For my next trick I thought I'd try an evening up until midnight for carp. Why I've suddenly got it in my head to fish for those stupid, ugly, things I really don't know. Partly it's because I know trying for roach with maggots will see me plagued with bootlace eels at this time of year, partly because it's too early for the pike where I want to fish for them, and also because I can't be arsed driving to the river for barbel. It goes without saying that a couple of liners weren't enough to keep me interested after the dew soaked the grass and I was on my way home by eleven.

A few days later I was itching to get a bend in a rod so I headed back to the Railway Pond in search of carp. It took all of half an hour fishing large, lone hookbaits (in order to avoid the suicidal potential livebaits) for the pop-up to get taken.

Shortly after the other bait was taken by something that gave a short pull on the baitrunner then stopped as I picked the rod up. Whatever it was I'd hooked wasn't doing much. Flappy things tend not to fight too hard in the rivers, this one was no different in still water. A very skinny chub was soon lying in the net. Towards dusk I got my first sight of pink foots flying in to roost. Their call always has a wintry air to it. Which was at odds with the sight of a brown hawker catching midges up around the alder tops.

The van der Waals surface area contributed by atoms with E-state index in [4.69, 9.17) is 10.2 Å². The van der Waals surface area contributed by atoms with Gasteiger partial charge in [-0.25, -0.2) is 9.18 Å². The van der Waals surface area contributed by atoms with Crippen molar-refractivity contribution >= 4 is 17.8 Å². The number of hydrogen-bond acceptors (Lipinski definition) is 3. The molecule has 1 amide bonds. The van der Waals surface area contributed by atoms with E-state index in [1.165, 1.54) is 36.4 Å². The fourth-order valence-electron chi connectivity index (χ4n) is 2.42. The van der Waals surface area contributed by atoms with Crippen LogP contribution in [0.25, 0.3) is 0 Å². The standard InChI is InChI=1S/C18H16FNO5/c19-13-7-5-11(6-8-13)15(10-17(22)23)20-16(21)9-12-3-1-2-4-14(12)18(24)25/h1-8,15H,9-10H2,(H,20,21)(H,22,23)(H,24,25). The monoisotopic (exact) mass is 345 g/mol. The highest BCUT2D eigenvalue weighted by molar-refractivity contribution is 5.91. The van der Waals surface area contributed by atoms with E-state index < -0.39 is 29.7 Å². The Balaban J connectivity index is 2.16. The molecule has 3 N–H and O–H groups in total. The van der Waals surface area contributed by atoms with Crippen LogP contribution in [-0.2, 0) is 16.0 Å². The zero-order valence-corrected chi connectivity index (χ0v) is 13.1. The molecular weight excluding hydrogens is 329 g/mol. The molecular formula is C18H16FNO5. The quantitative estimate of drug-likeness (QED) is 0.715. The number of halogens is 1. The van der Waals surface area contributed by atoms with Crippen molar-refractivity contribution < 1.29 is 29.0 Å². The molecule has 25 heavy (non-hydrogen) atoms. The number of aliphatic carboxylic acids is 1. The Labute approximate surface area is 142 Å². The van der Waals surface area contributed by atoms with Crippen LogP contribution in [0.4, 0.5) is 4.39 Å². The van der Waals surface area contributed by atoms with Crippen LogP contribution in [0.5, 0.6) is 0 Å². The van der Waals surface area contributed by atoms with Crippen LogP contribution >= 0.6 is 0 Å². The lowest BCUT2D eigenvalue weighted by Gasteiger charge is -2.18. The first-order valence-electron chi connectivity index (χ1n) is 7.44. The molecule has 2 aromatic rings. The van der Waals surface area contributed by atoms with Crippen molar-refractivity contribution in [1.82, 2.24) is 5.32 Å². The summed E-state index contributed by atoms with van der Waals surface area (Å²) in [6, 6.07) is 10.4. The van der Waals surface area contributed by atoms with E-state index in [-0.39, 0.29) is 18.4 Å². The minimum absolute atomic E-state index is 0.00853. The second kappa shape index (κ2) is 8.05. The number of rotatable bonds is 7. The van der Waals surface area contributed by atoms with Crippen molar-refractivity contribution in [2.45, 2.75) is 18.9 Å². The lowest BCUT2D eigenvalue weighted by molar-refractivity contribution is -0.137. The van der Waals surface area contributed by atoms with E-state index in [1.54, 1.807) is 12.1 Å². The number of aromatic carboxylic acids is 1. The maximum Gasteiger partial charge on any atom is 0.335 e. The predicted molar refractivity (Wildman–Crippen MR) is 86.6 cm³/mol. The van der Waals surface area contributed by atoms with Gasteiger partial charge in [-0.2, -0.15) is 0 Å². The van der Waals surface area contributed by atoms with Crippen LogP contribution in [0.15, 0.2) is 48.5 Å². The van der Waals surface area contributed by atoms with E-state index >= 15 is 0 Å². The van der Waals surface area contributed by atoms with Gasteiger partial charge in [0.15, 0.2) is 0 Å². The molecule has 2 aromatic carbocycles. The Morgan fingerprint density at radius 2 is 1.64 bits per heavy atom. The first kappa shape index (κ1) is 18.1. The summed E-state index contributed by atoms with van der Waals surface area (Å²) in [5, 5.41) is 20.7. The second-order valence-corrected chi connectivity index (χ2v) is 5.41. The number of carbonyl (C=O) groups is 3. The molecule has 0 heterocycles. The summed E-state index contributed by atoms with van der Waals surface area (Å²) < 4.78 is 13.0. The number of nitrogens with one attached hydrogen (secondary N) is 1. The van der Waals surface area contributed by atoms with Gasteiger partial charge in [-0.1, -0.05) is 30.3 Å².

While there's still plenty of warmth in the sun through the middle of the day it is going cool quickly come evening, and it takes a while to warm up again after sun up. Saturday's early start for the PAC Convention in Kettering was a case in point. I put the heater on in the car for the first time in months to warm my feet up! But I had cold air blowing in for the start of the journey home and even by the time I reached the village chippy I didn't need to put my sweatshirt on. Even so, overnight sessions won't be much of a feature of my fishing for much longer this year. Long cold nights are not my idea of fun. Mind you, if I fish them for carp I'll be guaranteed plenty of sleep...

Tuesday, September 08, 2015


Last week I gave up a short eel session an hour early because nothing was happening apart from a bad moon rising. It felt like a waste of time for some reason. Following that work got in the way as I started to play catch-up after some long awaited rings showed up.